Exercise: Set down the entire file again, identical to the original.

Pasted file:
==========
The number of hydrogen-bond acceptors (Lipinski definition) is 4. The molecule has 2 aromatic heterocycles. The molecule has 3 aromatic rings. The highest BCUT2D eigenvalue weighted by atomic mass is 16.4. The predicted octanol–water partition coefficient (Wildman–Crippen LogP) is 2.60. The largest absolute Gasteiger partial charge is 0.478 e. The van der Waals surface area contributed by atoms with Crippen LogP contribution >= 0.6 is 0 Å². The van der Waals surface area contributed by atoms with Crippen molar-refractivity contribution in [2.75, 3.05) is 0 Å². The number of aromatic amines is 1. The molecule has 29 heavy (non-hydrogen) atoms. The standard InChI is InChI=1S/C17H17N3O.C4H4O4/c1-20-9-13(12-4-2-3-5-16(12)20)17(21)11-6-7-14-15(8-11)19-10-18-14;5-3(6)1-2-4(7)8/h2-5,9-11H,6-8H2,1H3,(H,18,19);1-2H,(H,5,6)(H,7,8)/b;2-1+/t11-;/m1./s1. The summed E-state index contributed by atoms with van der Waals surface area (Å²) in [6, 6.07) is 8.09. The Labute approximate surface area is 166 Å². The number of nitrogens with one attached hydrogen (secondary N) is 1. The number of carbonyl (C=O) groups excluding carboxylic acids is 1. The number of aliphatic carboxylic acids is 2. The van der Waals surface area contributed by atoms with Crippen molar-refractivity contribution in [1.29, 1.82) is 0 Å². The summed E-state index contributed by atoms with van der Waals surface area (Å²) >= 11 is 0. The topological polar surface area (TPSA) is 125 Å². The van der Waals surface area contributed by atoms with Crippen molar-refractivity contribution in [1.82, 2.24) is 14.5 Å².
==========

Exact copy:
The number of hydrogen-bond acceptors (Lipinski definition) is 4. The molecule has 2 aromatic heterocycles. The molecule has 3 aromatic rings. The highest BCUT2D eigenvalue weighted by atomic mass is 16.4. The predicted octanol–water partition coefficient (Wildman–Crippen LogP) is 2.60. The largest absolute Gasteiger partial charge is 0.478 e. The van der Waals surface area contributed by atoms with Crippen LogP contribution >= 0.6 is 0 Å². The van der Waals surface area contributed by atoms with Crippen molar-refractivity contribution in [2.75, 3.05) is 0 Å². The number of aromatic amines is 1. The molecule has 29 heavy (non-hydrogen) atoms. The standard InChI is InChI=1S/C17H17N3O.C4H4O4/c1-20-9-13(12-4-2-3-5-16(12)20)17(21)11-6-7-14-15(8-11)19-10-18-14;5-3(6)1-2-4(7)8/h2-5,9-11H,6-8H2,1H3,(H,18,19);1-2H,(H,5,6)(H,7,8)/b;2-1+/t11-;/m1./s1. The summed E-state index contributed by atoms with van der Waals surface area (Å²) in [6, 6.07) is 8.09. The Labute approximate surface area is 166 Å². The number of nitrogens with one attached hydrogen (secondary N) is 1. The number of carbonyl (C=O) groups excluding carboxylic acids is 1. The number of aliphatic carboxylic acids is 2. The van der Waals surface area contributed by atoms with Crippen molar-refractivity contribution in [1.29, 1.82) is 0 Å². The summed E-state index contributed by atoms with van der Waals surface area (Å²) >= 11 is 0. The topological polar surface area (TPSA) is 125 Å². The van der Waals surface area contributed by atoms with Crippen molar-refractivity contribution in [1.82, 2.24) is 14.5 Å².